Flat Creek PFA’s Limit-Out Bream Fishing

Here's a wonderfully managed lake in middle Georgia.

Daryl Gay | May 29, 2013

Public Fishing Area. OK, stop for a moment and erase all preconceived notions. You’re about to find out what a PFA is supposed to be—and how to make the most of it.

Flat Creek State Park and Public Fishing Area lies just south of Perry in Houston County, hard by I-75. For the fisherman, it’s one of those love at first sight deals: 102 acres of standing timber, submerged bushes, grassbeds, flats, drop-offs, rip-rap, golf-course-trimmed banks and easy access to all of the above.

You will see bank fishermen, dock fishermen, kayaks, jonboats, bass boats…

And, most importantly, fish.

The afternoon of May 12 was overcast, and an easterly breeze blew rather cool over Flat Creek as siblings Taylor and Hannah Branham launched a trolling-motor-powered jonboat to search for bream. A third member of the family, brother Hunter, was already afloat in a kayak, paddling gently and pitching the banks for bass among flooded bushes.

The trio hail from Kathleen, not far up the road, and the picture they presented pretty much sums this area up:

“It’s just a nice place to get away for an afternoon or all day,” Taylor remarked. “It is so peaceful and quiet here.”

As he was talking, less than 50 yards away on the water Hunter was landing and releasing a 5-pounder.

The unsettled weather on that day put a damper on the fishing for most, especially the half-dozen scattered bank and dock fishermen. There were never more than a dozen fishing at any one time, and I saw one fish caught off the dock, a shellcracker, that would top a pound. It seemed that most on hand were families simply enjoying the outing, along with a couple others on a scouting trip.

As I found out the following Wednesday while surveying a very impressive 30-bream stringer, scouting pays off.

DNR Wildlife Technician Maxie Gray knows a lot of the folks here on a first-name basis, and says, “The majority of what I see are bank fishermen well-dispersed around the lake. Once folks come here, they usually keep coming. We keep it cut all the way around so that there’s access to just about any place you want to walk to, although it’s a haul around to the other side. You don’t see many bank fishermen on that side across from the launch site.”

Maxie knows Flat Creek from the ground up. Literally. He can point out every submerged brushpile, roadbed, fish attractor and rockpile.

“We started fresh here, with the lake backed up in 2005-2006, stocked in ‘06 and opened in June of ‘09,” he said. “There’s pretty much any kind of structure you’d care to fish, and the submerged roadbed runs all the way across the lake with ditches on either side, so you have a lot of drop-off areas for predators like bass and catfish to hide.”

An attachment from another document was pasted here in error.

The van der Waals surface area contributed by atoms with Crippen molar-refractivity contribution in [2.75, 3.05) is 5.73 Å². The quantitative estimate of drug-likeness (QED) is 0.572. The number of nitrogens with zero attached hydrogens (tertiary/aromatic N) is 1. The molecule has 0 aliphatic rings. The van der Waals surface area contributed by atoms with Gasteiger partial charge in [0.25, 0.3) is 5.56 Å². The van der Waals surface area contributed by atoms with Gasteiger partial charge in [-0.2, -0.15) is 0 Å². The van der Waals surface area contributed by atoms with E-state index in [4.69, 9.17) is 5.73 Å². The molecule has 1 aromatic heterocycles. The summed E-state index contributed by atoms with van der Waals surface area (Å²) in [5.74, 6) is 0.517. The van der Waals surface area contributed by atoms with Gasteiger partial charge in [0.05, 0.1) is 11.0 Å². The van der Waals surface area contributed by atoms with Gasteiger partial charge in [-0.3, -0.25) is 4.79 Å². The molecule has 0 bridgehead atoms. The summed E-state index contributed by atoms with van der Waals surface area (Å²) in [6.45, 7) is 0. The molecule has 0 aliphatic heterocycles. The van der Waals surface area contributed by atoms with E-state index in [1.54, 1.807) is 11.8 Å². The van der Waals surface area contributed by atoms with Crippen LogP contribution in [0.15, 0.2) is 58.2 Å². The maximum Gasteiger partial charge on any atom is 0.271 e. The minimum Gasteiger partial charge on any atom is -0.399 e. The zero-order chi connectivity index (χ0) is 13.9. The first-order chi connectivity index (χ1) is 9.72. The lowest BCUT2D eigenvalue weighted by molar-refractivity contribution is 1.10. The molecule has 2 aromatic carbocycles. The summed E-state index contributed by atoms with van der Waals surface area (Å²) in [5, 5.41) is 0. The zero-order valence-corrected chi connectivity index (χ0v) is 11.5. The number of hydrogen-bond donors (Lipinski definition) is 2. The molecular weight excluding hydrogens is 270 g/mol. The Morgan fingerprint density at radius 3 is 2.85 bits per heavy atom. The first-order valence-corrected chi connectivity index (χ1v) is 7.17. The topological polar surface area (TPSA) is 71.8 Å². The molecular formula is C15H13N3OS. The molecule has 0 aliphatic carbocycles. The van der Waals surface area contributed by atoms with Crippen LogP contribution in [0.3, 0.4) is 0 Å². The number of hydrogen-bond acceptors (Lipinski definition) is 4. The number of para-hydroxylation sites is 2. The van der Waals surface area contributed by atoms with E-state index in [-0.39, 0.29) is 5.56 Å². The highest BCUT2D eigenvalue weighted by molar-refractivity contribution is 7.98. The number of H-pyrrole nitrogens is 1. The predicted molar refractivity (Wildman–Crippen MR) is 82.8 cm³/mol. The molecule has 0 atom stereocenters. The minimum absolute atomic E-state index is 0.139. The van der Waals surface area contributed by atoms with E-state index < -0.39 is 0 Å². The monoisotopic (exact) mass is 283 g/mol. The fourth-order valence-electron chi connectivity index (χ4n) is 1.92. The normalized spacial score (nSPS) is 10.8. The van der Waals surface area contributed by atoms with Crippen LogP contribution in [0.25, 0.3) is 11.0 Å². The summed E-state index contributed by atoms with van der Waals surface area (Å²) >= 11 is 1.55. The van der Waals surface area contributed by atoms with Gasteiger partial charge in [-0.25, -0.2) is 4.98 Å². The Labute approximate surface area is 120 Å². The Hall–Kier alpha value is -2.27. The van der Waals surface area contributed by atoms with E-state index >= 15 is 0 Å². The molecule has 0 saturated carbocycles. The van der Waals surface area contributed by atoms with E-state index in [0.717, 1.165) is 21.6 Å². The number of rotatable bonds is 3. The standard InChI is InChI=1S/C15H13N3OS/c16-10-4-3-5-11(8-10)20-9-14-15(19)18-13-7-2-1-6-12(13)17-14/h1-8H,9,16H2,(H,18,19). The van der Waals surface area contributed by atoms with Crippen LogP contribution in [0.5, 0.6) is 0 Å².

But it was the bream I came back to see, and when the husband and wife team of J.D. and Patti Jackson came off the water Wednesday morning, I did, indeed, see ’em!

The Jacksons hail from Lizella, outside Macon, so it’s easy for them to hit I-75, roll south to Exit 134, zip off west on Highway 41 a half-mile to the traffic light, then turn left. The PFA entrance is just more than 2 miles from that light. See the sign on the right, the big white farmhouse on the left and turn beside the house. You’re there.

In giving you a mental map of Flat Creek PFA, we’ll work from the launch ramp, which like everything else here is in like-new condition.

J.D. and Patti left the dock trolling toward about two on the clock if you’re facing the lake, headed three-quarters of the way across to a line of submerged bushes in 4 feet of water. In less than an hour, they had limited out with 30 bull bluegills, 15 apiece, that Maxie and I agreed would weigh at least 20 pounds.

“It didn’t take us but about 45 minutes to catch them,” Patti related, “but we were throwing small ones back as we caught bigger ones, and we kept having to count to be sure we didn’t have too many.”

Just so you’ll know, this was the first time the couple had fished Flat Creek.

“I came over last Sunday and looked around and talked to some people fishing, but this is the first time we put the boat in,” J.D. said. “I really liked the look of those bushes and trees, and they paid off.”

This was as fine a stringer of bream as you’d expect to catch from any well-maintained farm pond—and that’s the key.